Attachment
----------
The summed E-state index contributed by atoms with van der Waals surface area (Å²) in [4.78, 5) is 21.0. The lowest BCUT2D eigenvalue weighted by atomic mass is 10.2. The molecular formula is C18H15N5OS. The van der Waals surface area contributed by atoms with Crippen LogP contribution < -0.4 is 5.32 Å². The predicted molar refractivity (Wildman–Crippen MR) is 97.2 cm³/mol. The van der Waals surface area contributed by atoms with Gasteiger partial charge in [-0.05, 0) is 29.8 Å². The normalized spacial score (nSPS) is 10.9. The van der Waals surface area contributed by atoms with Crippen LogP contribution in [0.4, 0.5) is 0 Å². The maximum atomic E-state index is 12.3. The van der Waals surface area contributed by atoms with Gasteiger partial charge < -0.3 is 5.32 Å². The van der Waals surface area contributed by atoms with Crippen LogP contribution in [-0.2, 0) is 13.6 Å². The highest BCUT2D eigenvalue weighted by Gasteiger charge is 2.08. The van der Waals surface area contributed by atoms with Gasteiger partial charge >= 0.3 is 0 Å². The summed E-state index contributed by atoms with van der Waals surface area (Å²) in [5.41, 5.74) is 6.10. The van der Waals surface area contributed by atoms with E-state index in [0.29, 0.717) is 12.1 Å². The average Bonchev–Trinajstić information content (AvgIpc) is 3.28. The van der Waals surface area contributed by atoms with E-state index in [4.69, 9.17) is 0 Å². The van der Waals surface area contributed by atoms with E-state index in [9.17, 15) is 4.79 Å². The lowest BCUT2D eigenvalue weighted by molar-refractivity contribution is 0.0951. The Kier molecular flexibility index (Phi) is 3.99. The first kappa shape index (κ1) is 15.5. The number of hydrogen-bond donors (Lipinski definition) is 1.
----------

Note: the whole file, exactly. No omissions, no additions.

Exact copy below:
The summed E-state index contributed by atoms with van der Waals surface area (Å²) in [4.78, 5) is 21.0. The lowest BCUT2D eigenvalue weighted by atomic mass is 10.2. The molecular formula is C18H15N5OS. The van der Waals surface area contributed by atoms with Crippen LogP contribution < -0.4 is 5.32 Å². The predicted molar refractivity (Wildman–Crippen MR) is 97.2 cm³/mol. The van der Waals surface area contributed by atoms with Gasteiger partial charge in [-0.05, 0) is 29.8 Å². The normalized spacial score (nSPS) is 10.9. The van der Waals surface area contributed by atoms with Crippen LogP contribution in [0.4, 0.5) is 0 Å². The maximum atomic E-state index is 12.3. The van der Waals surface area contributed by atoms with Gasteiger partial charge < -0.3 is 5.32 Å². The van der Waals surface area contributed by atoms with Crippen LogP contribution in [-0.2, 0) is 13.6 Å². The highest BCUT2D eigenvalue weighted by Gasteiger charge is 2.08. The van der Waals surface area contributed by atoms with Gasteiger partial charge >= 0.3 is 0 Å². The summed E-state index contributed by atoms with van der Waals surface area (Å²) in [5.41, 5.74) is 6.10. The van der Waals surface area contributed by atoms with E-state index in [0.29, 0.717) is 12.1 Å². The average Bonchev–Trinajstić information content (AvgIpc) is 3.28. The van der Waals surface area contributed by atoms with E-state index in [4.69, 9.17) is 0 Å². The van der Waals surface area contributed by atoms with E-state index in [9.17, 15) is 4.79 Å². The lowest BCUT2D eigenvalue weighted by molar-refractivity contribution is 0.0951. The Kier molecular flexibility index (Phi) is 3.99. The first kappa shape index (κ1) is 15.5. The number of hydrogen-bond donors (Lipinski definition) is 1.